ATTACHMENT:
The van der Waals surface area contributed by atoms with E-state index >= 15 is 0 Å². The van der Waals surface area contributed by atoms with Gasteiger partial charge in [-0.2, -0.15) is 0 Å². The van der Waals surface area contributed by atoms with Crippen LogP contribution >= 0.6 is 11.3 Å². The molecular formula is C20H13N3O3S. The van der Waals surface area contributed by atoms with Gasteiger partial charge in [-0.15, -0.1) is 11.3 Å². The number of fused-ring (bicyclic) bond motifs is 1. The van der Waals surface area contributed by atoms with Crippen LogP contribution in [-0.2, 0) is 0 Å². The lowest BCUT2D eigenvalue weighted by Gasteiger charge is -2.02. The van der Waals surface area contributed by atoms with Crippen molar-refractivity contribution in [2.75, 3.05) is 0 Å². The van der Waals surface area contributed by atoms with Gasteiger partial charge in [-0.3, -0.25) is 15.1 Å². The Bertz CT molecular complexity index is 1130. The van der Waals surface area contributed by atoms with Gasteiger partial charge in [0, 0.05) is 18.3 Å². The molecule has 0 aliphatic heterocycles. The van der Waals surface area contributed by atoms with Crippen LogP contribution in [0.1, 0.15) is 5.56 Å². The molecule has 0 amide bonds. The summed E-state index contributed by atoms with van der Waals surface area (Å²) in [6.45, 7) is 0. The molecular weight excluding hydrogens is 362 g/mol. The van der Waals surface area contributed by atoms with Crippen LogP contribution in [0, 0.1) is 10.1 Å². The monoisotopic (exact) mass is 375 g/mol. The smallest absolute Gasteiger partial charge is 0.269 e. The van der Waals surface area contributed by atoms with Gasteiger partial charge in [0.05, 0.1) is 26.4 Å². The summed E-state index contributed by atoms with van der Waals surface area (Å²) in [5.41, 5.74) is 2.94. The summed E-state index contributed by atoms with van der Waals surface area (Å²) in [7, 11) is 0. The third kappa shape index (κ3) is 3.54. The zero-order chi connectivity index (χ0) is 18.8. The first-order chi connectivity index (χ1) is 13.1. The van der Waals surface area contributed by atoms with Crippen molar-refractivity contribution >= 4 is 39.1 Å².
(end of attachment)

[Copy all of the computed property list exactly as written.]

The van der Waals surface area contributed by atoms with E-state index >= 15 is 0 Å². The van der Waals surface area contributed by atoms with Gasteiger partial charge in [-0.2, -0.15) is 0 Å². The van der Waals surface area contributed by atoms with Crippen LogP contribution >= 0.6 is 11.3 Å². The molecular formula is C20H13N3O3S. The van der Waals surface area contributed by atoms with Gasteiger partial charge in [-0.15, -0.1) is 11.3 Å². The number of fused-ring (bicyclic) bond motifs is 1. The van der Waals surface area contributed by atoms with Crippen LogP contribution in [-0.2, 0) is 0 Å². The lowest BCUT2D eigenvalue weighted by Gasteiger charge is -2.02. The van der Waals surface area contributed by atoms with Crippen molar-refractivity contribution in [2.75, 3.05) is 0 Å². The van der Waals surface area contributed by atoms with Gasteiger partial charge in [-0.3, -0.25) is 15.1 Å². The Bertz CT molecular complexity index is 1130. The van der Waals surface area contributed by atoms with Gasteiger partial charge in [0, 0.05) is 18.3 Å². The molecule has 0 aliphatic heterocycles. The van der Waals surface area contributed by atoms with Crippen LogP contribution in [0.1, 0.15) is 5.56 Å². The molecule has 0 amide bonds. The summed E-state index contributed by atoms with van der Waals surface area (Å²) in [6.45, 7) is 0. The molecular weight excluding hydrogens is 362 g/mol. The van der Waals surface area contributed by atoms with Crippen LogP contribution in [0, 0.1) is 10.1 Å². The monoisotopic (exact) mass is 375 g/mol. The smallest absolute Gasteiger partial charge is 0.269 e. The van der Waals surface area contributed by atoms with Gasteiger partial charge in [0.05, 0.1) is 26.4 Å². The summed E-state index contributed by atoms with van der Waals surface area (Å²) in [5.41, 5.74) is 2.94. The summed E-state index contributed by atoms with van der Waals surface area (Å²) in [7, 11) is 0. The third kappa shape index (κ3) is 3.54. The zero-order chi connectivity index (χ0) is 18.8. The first-order chi connectivity index (χ1) is 13.1. The van der Waals surface area contributed by atoms with Crippen molar-refractivity contribution >= 4 is 39.1 Å².